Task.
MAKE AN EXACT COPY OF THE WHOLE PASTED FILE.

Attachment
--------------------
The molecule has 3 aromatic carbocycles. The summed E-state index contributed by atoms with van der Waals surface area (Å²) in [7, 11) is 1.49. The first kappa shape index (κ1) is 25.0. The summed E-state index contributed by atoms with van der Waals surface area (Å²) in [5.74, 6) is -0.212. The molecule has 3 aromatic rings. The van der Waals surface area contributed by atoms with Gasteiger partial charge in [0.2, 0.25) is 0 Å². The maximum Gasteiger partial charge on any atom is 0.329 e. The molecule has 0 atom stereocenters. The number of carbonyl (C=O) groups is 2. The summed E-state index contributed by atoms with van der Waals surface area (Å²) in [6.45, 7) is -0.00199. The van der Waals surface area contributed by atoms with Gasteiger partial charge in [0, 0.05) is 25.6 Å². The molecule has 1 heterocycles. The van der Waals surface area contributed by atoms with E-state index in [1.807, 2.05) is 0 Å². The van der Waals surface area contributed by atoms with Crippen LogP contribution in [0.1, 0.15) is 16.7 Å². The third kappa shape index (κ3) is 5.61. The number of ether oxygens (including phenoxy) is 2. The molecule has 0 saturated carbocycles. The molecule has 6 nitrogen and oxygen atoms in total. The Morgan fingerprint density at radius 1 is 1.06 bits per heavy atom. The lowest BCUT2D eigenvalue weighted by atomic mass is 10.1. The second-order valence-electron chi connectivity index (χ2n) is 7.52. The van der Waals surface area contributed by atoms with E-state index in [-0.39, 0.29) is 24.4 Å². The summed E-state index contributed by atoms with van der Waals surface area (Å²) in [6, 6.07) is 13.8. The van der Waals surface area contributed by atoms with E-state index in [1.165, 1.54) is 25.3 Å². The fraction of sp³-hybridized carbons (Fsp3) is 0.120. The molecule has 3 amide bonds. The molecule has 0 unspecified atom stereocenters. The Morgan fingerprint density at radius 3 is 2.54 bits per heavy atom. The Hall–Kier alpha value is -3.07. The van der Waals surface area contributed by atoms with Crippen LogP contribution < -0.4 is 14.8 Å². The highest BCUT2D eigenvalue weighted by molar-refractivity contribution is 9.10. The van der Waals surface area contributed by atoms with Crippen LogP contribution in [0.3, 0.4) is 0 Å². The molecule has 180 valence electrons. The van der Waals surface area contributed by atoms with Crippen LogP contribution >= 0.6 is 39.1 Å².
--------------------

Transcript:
The molecule has 3 aromatic carbocycles. The summed E-state index contributed by atoms with van der Waals surface area (Å²) in [7, 11) is 1.49. The first kappa shape index (κ1) is 25.0. The summed E-state index contributed by atoms with van der Waals surface area (Å²) in [5.74, 6) is -0.212. The molecule has 3 aromatic rings. The van der Waals surface area contributed by atoms with Gasteiger partial charge in [0.2, 0.25) is 0 Å². The maximum Gasteiger partial charge on any atom is 0.329 e. The molecule has 0 atom stereocenters. The number of carbonyl (C=O) groups is 2. The summed E-state index contributed by atoms with van der Waals surface area (Å²) in [6.45, 7) is -0.00199. The van der Waals surface area contributed by atoms with Gasteiger partial charge in [0, 0.05) is 25.6 Å². The molecule has 1 heterocycles. The van der Waals surface area contributed by atoms with E-state index in [1.807, 2.05) is 0 Å². The van der Waals surface area contributed by atoms with Crippen LogP contribution in [0.1, 0.15) is 16.7 Å². The third kappa shape index (κ3) is 5.61. The number of ether oxygens (including phenoxy) is 2. The molecule has 0 saturated carbocycles. The molecule has 6 nitrogen and oxygen atoms in total. The Morgan fingerprint density at radius 1 is 1.06 bits per heavy atom. The lowest BCUT2D eigenvalue weighted by atomic mass is 10.1. The second-order valence-electron chi connectivity index (χ2n) is 7.52. The van der Waals surface area contributed by atoms with E-state index in [-0.39, 0.29) is 24.4 Å². The summed E-state index contributed by atoms with van der Waals surface area (Å²) in [6, 6.07) is 13.8. The van der Waals surface area contributed by atoms with E-state index in [1.165, 1.54) is 25.3 Å². The fraction of sp³-hybridized carbons (Fsp3) is 0.120. The molecule has 3 amide bonds. The molecule has 0 unspecified atom stereocenters. The Morgan fingerprint density at radius 3 is 2.54 bits per heavy atom. The Hall–Kier alpha value is -3.07. The van der Waals surface area contributed by atoms with Crippen LogP contribution < -0.4 is 14.8 Å². The highest BCUT2D eigenvalue weighted by molar-refractivity contribution is 9.10. The van der Waals surface area contributed by atoms with Crippen LogP contribution in [0.3, 0.4) is 0 Å². The molecule has 180 valence electrons. The van der Waals surface area contributed by atoms with Crippen LogP contribution >= 0.6 is 39.1 Å².